Case Study: Monitoring the Greenland Ice Sheet

The Greenland Ice Sheet and Climate Change

Greenland, Spring 2005, Russell Huff climbs a pole to check a ground-based weather station. Photo courtesy of R. Huff and J. Box


The Greenland Ice Sheet, like the ice on the continent of Antarctica, formed from layers of snow that accumulated over tens of thousands of years. Individual glaciers grew so large that they merged with other glaciers, essentially burying Greenland in ice. The thick, broad expanse of ice that covers Greenland is called an ice sheet. Though the ice is solid, the force of gravity causes it to flow slowly downhill. Along the surface and near the coasts, "streams" of flowing ice are referred to as glaciers.

One of the potential impacts of global warming is the melting of the massive fresh-water ice sheet on Greenland. Scientists from around the world have been monitoring the ice sheet for over 100 years using a variety of techniques. One source of data is from ground-based weather stations that gather and record data on temperature, precipitation, wind speed, and other parameters. Satellite-based instruments also allow scientists to observe Greenland's ice sheet. Images from these instruments show the area or extent of the ice sheet that experiences surface melting each summer. The combination of evidence from ground-based and space-based observations has given scientists reason for concern.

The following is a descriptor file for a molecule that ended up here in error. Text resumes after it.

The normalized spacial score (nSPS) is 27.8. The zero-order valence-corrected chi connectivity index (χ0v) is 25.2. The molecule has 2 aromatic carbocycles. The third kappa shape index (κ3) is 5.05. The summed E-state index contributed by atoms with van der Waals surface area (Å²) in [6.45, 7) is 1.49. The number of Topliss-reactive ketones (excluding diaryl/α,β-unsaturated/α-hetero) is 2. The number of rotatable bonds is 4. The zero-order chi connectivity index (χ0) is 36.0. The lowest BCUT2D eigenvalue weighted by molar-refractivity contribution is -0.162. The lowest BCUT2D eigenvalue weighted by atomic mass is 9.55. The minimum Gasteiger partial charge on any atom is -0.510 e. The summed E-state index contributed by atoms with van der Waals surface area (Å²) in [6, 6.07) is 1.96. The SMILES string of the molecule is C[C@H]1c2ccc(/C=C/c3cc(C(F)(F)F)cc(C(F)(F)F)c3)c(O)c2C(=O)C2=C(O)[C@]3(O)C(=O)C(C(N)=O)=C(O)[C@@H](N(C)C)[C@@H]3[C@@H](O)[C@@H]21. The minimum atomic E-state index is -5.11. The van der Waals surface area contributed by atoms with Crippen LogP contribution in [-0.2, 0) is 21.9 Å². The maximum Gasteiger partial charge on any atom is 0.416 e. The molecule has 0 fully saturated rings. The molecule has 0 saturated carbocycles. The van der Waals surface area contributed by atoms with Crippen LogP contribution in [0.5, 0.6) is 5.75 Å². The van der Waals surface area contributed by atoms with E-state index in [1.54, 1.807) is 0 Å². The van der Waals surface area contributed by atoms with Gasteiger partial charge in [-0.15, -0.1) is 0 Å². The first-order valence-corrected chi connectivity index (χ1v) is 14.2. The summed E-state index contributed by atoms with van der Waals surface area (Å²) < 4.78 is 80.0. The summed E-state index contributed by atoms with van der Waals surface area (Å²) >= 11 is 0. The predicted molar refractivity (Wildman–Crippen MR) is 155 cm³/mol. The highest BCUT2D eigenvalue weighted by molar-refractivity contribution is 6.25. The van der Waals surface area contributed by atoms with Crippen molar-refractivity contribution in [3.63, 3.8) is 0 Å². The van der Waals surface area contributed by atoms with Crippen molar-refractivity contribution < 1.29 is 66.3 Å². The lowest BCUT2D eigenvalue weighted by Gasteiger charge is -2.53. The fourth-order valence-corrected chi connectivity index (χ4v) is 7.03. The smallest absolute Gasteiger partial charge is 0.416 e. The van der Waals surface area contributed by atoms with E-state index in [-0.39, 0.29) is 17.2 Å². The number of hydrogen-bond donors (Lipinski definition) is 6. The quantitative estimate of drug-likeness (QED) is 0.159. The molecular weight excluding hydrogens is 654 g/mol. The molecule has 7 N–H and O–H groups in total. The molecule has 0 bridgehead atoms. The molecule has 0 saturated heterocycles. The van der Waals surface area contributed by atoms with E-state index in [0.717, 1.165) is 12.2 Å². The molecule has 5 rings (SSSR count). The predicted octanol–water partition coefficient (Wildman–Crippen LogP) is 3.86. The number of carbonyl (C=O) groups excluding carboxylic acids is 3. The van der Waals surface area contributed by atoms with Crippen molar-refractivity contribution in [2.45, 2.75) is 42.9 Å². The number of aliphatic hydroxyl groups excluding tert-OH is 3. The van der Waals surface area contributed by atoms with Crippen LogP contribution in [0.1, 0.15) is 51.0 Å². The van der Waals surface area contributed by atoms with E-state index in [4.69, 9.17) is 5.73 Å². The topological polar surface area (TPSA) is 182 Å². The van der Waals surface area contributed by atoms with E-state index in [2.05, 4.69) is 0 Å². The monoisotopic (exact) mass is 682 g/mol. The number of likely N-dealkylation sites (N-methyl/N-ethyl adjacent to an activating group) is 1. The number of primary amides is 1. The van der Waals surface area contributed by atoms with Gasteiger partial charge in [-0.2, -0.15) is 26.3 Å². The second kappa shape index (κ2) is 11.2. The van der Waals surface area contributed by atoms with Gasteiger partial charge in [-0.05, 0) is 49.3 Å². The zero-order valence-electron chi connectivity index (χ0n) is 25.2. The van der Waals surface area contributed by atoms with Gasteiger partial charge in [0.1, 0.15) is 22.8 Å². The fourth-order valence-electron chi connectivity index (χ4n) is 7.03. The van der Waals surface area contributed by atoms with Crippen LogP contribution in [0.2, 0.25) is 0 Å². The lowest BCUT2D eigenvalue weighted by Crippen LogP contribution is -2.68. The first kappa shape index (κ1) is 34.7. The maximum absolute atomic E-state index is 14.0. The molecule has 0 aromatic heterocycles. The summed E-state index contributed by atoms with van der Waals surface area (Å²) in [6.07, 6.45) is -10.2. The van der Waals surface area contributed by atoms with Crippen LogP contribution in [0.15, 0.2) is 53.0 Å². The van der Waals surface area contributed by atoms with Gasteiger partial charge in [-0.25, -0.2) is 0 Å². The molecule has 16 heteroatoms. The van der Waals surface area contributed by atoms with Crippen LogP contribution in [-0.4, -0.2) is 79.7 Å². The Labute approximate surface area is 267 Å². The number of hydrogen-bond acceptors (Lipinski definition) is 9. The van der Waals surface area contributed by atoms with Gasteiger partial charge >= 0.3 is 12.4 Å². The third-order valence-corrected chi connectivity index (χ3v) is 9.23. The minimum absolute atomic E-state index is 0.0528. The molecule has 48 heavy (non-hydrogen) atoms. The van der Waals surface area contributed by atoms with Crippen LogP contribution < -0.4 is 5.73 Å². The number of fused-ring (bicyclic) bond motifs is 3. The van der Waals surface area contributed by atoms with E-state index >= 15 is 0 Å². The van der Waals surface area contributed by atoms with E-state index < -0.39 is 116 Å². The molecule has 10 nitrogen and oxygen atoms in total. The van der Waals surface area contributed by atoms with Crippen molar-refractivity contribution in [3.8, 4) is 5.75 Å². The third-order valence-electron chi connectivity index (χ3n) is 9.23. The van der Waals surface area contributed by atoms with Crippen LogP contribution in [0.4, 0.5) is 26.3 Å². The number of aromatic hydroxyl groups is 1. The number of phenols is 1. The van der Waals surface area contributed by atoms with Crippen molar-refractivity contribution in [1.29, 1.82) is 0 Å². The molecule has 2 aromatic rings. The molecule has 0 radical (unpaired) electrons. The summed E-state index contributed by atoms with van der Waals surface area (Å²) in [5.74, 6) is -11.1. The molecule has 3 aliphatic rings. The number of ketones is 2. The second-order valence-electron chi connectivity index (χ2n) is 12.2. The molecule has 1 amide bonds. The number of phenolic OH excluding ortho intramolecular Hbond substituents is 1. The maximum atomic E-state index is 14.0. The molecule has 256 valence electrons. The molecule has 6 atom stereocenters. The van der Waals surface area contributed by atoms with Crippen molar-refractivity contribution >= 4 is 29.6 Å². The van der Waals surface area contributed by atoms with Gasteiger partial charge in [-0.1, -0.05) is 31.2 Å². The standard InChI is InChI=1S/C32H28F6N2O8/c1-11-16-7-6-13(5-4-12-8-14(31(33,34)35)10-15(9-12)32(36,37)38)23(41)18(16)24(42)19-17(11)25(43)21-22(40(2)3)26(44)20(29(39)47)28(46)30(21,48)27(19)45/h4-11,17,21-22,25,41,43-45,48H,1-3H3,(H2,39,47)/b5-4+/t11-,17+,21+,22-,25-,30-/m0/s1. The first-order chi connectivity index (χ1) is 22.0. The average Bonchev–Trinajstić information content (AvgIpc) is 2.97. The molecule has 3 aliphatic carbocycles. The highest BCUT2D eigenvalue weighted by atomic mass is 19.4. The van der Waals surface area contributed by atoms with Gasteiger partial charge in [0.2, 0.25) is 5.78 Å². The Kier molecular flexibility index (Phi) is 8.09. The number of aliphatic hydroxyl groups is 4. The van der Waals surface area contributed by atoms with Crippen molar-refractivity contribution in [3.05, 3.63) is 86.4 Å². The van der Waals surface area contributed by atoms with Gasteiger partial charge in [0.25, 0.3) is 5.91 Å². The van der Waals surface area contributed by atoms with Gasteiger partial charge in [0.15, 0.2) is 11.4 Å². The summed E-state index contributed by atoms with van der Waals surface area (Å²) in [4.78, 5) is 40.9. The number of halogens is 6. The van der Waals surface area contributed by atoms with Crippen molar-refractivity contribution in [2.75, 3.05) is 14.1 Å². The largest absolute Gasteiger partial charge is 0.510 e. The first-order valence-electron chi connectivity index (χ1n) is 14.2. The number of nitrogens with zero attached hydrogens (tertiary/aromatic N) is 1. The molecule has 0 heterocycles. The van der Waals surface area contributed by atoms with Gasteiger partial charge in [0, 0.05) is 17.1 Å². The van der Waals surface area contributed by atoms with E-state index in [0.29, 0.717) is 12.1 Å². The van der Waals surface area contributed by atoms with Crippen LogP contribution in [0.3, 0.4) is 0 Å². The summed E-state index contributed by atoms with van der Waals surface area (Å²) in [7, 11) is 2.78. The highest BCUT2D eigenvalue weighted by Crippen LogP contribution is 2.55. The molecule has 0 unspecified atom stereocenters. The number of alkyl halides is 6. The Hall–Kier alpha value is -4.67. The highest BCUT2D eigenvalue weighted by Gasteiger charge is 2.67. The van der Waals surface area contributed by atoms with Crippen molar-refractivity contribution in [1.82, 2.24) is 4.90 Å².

In this chapter, you will analyze data, read text, and view photos and diagrams from some of the scientists who are studying Greenland's ice sheet. Begin by checking the website of the Steffen Research Group for background articles and interesting video clips from May 2005. Second, go to the NOVA ScienceNOW - Fastest Glacier page. Under "Watch the Segment," choose one of the available formats and watch the seven-minute clip. In the video, you will meet some of the scientists working on this important research.

Keep the following questions in mind as you work through this chapter:


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